Uber took their time to disclose a 57 million user account breach that took place back in 2016 as they tried to bribe the “hackers” first. According to BBC, before making a statement about the data breach in November 2017, Uber tried to pay the data thieves $100,000 in a hope that the stolen data will be deleted. The affected drivers’ accounts (around 600,000) were reimbursed for their name and license details by in-app incentives while the affected customers got nothing. In the end, Uber had to pay a $148 million fine.

Screenshot source:

Facebook: Multi-billion fines under GDPR and before, feature suspension, unwanted governmental attention to the company’s executives, and a security investigation plus audit.

Facebook seems to be going through a series of data breach related scandals, with the trouble related to Cambridge Analytica (87 million accounts compromised) being one of the most prominent ones, but it got onto our list for a different reason. The new vulnerability in the “view as mode” exposed around 90 million of Facebook users, with access tokens stolen from at least 50 million users. Most likely, access control tools like logging, encryption, and monitoring could have helped to avoid such data exposure. But the vulnerability was a result of a number of unfortunate coincidences and bugs.

In a huge company like Facebook, with its fast deploy culture and a million of different things to look out for, it is hard to keep track of everything, but that’s not an excuse for businesses of smaller scale. Since the more recent Facebook breach took place with GDPR already in action, Facebook is now facing a $1.63 billion fine (in addition to the employee efforts directed at breach mitigation, suspension of the faulty mode, and carrying out a security audit). While Facebook can afford such fines, for most companies such a security accident would have meant a certain death.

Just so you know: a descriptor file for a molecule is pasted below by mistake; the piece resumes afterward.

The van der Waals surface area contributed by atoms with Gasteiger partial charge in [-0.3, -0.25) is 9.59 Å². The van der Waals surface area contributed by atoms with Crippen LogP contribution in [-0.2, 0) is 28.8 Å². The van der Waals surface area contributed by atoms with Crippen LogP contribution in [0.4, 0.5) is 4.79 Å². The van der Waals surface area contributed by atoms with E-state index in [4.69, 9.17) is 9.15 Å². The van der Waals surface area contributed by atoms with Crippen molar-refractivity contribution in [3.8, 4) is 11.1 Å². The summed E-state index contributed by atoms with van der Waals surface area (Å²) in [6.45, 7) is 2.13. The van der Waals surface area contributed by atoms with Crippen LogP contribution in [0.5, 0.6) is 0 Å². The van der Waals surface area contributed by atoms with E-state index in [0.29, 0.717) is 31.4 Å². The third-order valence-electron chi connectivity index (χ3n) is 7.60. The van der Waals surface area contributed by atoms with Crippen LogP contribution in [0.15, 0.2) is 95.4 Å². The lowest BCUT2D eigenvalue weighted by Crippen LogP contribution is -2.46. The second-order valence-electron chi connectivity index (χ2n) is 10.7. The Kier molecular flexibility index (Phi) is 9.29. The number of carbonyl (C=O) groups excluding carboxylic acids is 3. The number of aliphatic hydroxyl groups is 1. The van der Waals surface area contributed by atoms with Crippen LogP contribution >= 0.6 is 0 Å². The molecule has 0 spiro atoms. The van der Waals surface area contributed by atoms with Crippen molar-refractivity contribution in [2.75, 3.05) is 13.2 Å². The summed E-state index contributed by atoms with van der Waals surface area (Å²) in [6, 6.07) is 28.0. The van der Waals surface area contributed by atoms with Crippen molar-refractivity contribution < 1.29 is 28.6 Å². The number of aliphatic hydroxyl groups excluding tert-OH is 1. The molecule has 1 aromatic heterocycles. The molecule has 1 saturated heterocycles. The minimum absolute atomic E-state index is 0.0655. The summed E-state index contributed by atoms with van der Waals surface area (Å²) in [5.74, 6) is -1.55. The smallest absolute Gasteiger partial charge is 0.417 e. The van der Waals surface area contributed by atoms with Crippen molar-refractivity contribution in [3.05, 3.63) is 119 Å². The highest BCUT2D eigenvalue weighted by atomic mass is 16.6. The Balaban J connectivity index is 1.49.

Yahoo!: Around 3 billion user accounts compromised, over $35 million fine.

One of the largest data breaches in history took place (or was disclosed) gradually — at first, the 500,000 and then 1 million accounts breached in 2013–2014 made the news until it became known that 2 more billion of accounts were compromised. Yahoo! issued a statement mentioning that “all accounts that existed at the time of the August 2013 theft were likely affected”. Yahoo! ended up paying a $35 million fine imposed by the US Securities and Exchange Commission for this security incident. The UK data protection regulations also fined Yahoo! for £250,000. The reason that caused this massive data breach was forged cookies that let the attackers access the accounts without needing to use passwords. It is believed that a single source of attacks was responsible for all the breaches.

Sony PlayStation Network: Down for a month and $171 million in losses as a result of 77 million user accounts’ hack.

The Sony PS Network breach is considered to be one of the largest data breaches in the gaming industry. Out of the total 77 million hacked accounts, 12 million contained unencrypted credit card numbers and other personal info, such as emails and home addresses, names, passwords, purchase history, and PSN/Qriocity logins. Sony suffered a class action lawsuit and paid a preliminary $15 million settlement — and that was cheap, compared to the impact. Morals? Security is an ongoing effort, and even if you operate in a non-critical market, but store plenty of customers’ data — security should be the primary concern in your business.

Equifax: Easily one of the biggest and gravest data breaches ever.